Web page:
This weekend's post on Afro-IP is worthy of comment on this blog because it involves a case where damages were claimed based on the misuse of a photograph containing the image of a former Miss South Africa in advertising. The facts of the case are set out in the first few paragraphs of this post.
RSA, like most former colonies, has a hybrid legal system with influences from a number of different past masters. In this case, damages (sentimental and patrimonial) were claimed for infringement of common law personality rights and constitutional rights to privacy. Although not claimed in the pleadings, there was also the possibility of damages being claimed under passing off and, in my opinion, trade mark infringement (notwithstanding the limitations of trade marks when protecting image rights).
The Judge in the case went into some detail analyzing the jurisprudence, both locally and abroad, from authors both live and centuries dead. He upheld the claim for sentimental damages (the amount not decided, though unlikely to be very high). In doing so, he re-affirmed a principle that personality rights are inextricably linked to the person and cannot be transferred. Incidentally, this month's World Trademark Review contains thought provoking piece by Bob Cumbow on what happens to personality rights when the person dies - in many territories, they too expire.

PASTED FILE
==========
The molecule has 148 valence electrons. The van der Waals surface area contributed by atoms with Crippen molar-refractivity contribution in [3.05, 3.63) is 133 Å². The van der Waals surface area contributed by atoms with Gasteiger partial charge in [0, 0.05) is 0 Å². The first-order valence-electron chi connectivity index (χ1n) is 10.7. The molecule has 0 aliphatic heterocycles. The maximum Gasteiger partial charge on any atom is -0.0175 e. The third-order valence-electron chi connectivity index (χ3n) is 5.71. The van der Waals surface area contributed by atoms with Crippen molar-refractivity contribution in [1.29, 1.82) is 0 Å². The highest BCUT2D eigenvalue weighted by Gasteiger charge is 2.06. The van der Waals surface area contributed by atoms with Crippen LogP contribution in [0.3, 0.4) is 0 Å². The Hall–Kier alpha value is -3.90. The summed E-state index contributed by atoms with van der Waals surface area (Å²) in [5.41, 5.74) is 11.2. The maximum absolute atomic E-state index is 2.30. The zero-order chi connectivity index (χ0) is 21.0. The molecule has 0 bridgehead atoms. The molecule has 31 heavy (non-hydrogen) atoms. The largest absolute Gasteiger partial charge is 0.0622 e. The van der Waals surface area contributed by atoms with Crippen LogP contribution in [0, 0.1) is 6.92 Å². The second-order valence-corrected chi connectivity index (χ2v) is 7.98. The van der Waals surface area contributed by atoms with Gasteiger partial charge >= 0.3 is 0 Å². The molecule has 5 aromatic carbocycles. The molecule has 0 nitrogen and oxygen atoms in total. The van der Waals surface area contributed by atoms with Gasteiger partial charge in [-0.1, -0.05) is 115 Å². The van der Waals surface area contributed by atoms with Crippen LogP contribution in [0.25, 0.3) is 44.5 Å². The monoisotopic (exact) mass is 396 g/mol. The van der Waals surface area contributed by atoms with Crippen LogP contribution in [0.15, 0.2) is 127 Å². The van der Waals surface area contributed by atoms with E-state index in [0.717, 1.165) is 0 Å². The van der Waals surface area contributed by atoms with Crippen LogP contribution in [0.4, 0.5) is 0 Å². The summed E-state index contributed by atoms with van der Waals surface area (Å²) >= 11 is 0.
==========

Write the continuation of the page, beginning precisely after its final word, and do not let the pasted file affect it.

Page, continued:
I am left with a renewed urge to persuade those with valuable image rights to try to use conventional IP rights such as trade marks (name, signature, effigy) and, where possible, copyrights to protect their image together with a licensing and enforcement program that controls and educates about the use of their image. Unlike personality rights, IP rights can be transferred, infringements can be easier to prove (for example, there is no need to show 'intent' under trade mark infringement) and the financial minded may better understand their value on the balance sheet. Again, I say this very much aware of the limitations in using trade marks to protect image rights.
- Posted by Darren
Hopefully some of these difficulties may be overcome with the introduction of a Guernsey Image Right, the legislation for which is due to go before the States of Guernsey at the end of September 2011. See Guernsey Image Rights for more information.
Post a Comment